Heat reaches dangerous levels

Published 12:00 am Thursday, July 28, 2005

Icy the Snowman’s life in the tropics was short-lived.

No doubt, the 6-foot snowman, made with nearly 5,000 pounds of crushed ice, enjoyed his moment in the sun outside Holiday Ice Co. in Wilroy Industrial Park.

But he did exactly what most people around Suffolk did Wednesday: melted.

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The city experienced another scorcher on Wednesday, with searing heat and high humidity that neared record-breaking levels.

Temperatures got up to around 100 degrees, slightly shy of the 1940 record of 102, said James Foster, a meteorologist in the National Weather Service’s Wakefield office.

But it felt much hotter, said Capt. James T. Judkins, the city’s emergency services coordinator.

The heat index, determined by a formula using temperature and humidity, maxed out at 125 degrees.

&uot;Today is the hottest day of the year, both in terms of temperature and heat index,&uot; Judkins said late Wednesday.

The high heat index in parts of Virginia, as well as several other southern states, prompted the National Weather Service to issue an &uot;excessive heat warning&uot; that ended at 9 p.m. last night.

Beginning today, the region should get some long-awaited relief, thanks to a cold front that is slowly pushing its way through Hampton Roads, Foster said. The front will bring cooler temperatures, rain and thunderstorms through scattered parts of the area for the next several days.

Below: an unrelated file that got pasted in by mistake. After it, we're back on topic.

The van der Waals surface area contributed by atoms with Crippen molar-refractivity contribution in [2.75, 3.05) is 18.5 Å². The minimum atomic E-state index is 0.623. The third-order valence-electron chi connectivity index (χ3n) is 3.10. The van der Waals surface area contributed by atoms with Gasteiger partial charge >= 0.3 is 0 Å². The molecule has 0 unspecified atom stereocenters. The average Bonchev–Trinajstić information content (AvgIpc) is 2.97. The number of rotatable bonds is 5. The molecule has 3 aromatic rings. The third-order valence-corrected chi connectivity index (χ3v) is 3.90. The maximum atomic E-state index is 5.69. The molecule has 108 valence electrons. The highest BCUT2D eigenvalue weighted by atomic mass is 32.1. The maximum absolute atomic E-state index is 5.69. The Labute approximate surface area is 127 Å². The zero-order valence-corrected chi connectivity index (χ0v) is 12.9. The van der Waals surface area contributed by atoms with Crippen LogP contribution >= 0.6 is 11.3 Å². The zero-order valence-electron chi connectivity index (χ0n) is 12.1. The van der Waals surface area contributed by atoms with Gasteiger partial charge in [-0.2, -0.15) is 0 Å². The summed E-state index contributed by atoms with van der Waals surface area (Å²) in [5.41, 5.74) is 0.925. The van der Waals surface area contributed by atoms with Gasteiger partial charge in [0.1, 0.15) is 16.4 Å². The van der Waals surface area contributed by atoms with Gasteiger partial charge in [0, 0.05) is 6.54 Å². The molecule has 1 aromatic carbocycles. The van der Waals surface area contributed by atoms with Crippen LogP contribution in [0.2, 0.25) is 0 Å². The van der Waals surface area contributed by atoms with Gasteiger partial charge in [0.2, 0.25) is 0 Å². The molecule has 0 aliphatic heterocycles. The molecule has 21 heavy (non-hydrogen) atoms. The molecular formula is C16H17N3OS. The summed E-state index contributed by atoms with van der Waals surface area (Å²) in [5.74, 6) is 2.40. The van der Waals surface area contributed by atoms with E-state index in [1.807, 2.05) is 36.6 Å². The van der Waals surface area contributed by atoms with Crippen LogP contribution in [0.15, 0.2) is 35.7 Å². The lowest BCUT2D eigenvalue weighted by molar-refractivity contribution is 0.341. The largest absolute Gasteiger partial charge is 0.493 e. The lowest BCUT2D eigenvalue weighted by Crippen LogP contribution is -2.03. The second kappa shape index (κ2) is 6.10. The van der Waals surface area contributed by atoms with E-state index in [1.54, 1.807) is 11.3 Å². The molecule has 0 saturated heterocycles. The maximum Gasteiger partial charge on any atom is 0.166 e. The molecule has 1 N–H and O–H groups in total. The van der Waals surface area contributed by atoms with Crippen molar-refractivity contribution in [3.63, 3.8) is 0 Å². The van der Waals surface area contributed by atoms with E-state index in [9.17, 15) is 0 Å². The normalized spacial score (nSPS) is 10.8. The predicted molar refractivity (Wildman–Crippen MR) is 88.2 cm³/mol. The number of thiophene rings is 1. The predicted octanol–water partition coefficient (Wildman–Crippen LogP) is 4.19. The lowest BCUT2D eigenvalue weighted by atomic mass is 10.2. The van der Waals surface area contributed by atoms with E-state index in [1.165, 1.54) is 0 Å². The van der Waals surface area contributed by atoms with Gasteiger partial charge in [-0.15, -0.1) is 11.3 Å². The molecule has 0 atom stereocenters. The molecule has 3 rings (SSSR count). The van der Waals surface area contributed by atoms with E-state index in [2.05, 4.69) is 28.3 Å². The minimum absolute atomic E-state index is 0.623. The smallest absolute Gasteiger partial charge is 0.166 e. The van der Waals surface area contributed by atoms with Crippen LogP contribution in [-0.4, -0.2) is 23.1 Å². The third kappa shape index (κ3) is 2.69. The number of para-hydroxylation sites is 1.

Temperatures should hover in the mid-80s, significantly lower than usual for this time of year, through Monday, he added.

Across the country, the heat wave has had devastating effects. It is being blamed for at least 28 deaths in the Phoenix area, most of them homeless people, along with at least four in Missouri, two young children left in hot cars in Oklahoma, and one each in Kentucky, Ohio and Mississippi.

There haven’t been any heat-related deaths in Virginia or North Carolina.

In Suffolk, emergency workers have not seen a significant increase in calls, Judkins said. But a lot of medical conditions, particularly heart and respiratory conditions, are aggravated by extreme heat, he added.

&uot;People seem to be taking the necessary precautions and staying hydrated,&uot; Judkins said. &uot;People do need to be careful in this kind of weather.

&uot;The one who are most susceptible are the very young and the very old.&uot;